The mobile the only medium that is simultaneously mass and personal. It is increasingly emerging as the most important medium for brands and agencies in the coming years. By combining the 3Ps (profiles, push and permission), brands can build deeper relationships with their existing customers, turn them into brand advocates, and acquire newer customers more cost-effectively than any other medium. The mobile is driving the shift from Advertising evolves to Invertising and CRM to Customer Relationship Monetisation. What strategies do brands and agencies need to adopt in a world of mobiles that are becoming computing devices, high-speed networks that are driving increasing mobile data usage, and operators and handset players who are causing a proliferation of appstores? What will tomorrow’s Mirror World look like? What are the new ideas you can start implementing Monday morning?
From a post written a year ago:
One of the ideas I have been thinking about is paid microcontent subscriptions delivered to the mobile — via SMS or mail. The key word is “paid” — will people pay, or will it have to be free forever? The mobile is different — see the success of Blackberry and push mail, and also mobile operator-promoted VAS services. The question is: is it possible to build a direct-to-consumer model for content subscriptions, a sort-of iTunes for microcontent.
Looking at the mess that India’s politics is (and this is across all political parties) and an era of quotocracy (as Pratap Bhanu Mehta put it in an Indian Express article recently), I cannot help feeling that at some point of time Middle India will need to stop sitting back quietly and actually do want to do something about it. This will happen soon – probably before the next Lok Sabha elections.
Parties are pandering to their respective votebanks. The small numbers who band together are getting more than the large numbers who are divided. We need to think of a way how we in Middle India can come together to create India’s biggest votebank – and get solutions and money to improve daily life in the urban sprawls that we live in. The Silent Majority cannot and will not be for much longer.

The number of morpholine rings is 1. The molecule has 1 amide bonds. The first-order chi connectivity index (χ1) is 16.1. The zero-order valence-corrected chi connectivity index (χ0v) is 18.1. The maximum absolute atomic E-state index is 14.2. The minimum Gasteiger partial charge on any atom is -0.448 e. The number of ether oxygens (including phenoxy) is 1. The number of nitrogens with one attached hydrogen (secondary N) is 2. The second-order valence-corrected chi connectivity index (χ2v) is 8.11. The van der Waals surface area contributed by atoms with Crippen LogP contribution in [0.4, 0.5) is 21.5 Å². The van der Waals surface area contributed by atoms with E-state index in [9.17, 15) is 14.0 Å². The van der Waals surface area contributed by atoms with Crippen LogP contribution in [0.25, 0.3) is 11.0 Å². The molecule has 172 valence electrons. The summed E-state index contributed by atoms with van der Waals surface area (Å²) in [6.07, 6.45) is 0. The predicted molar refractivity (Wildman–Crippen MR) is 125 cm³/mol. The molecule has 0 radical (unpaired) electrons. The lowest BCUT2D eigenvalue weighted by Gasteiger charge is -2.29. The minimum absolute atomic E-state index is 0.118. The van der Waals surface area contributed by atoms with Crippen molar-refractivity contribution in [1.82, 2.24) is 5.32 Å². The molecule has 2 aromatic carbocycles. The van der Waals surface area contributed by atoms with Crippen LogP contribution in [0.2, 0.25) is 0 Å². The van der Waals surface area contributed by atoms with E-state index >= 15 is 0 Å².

Let’s take the thinking from yesterday further. If the next 5-7 years can create wealth of $25-50 billion in India’s digital space, much of that will accrue to Indian entrepreneurs and employees in their companies, along with their investors. This can in itself be a game-changer for the country because a significant part of this money will make its way back into the ecosystem – either as investment into early-stage companies or as philanthropy.
That is why we need to encourage entrepreneurship – and celebrate failure. Only out of the failures will emerge the big successes. Unfortunately, investors across the board have become too cautious and an ill-thought government policy almost discourages employee stock options. If Indian entrepreneurs can lead the generation of billions of dollars of wealth in the next decade, it can create a very different environment for the future.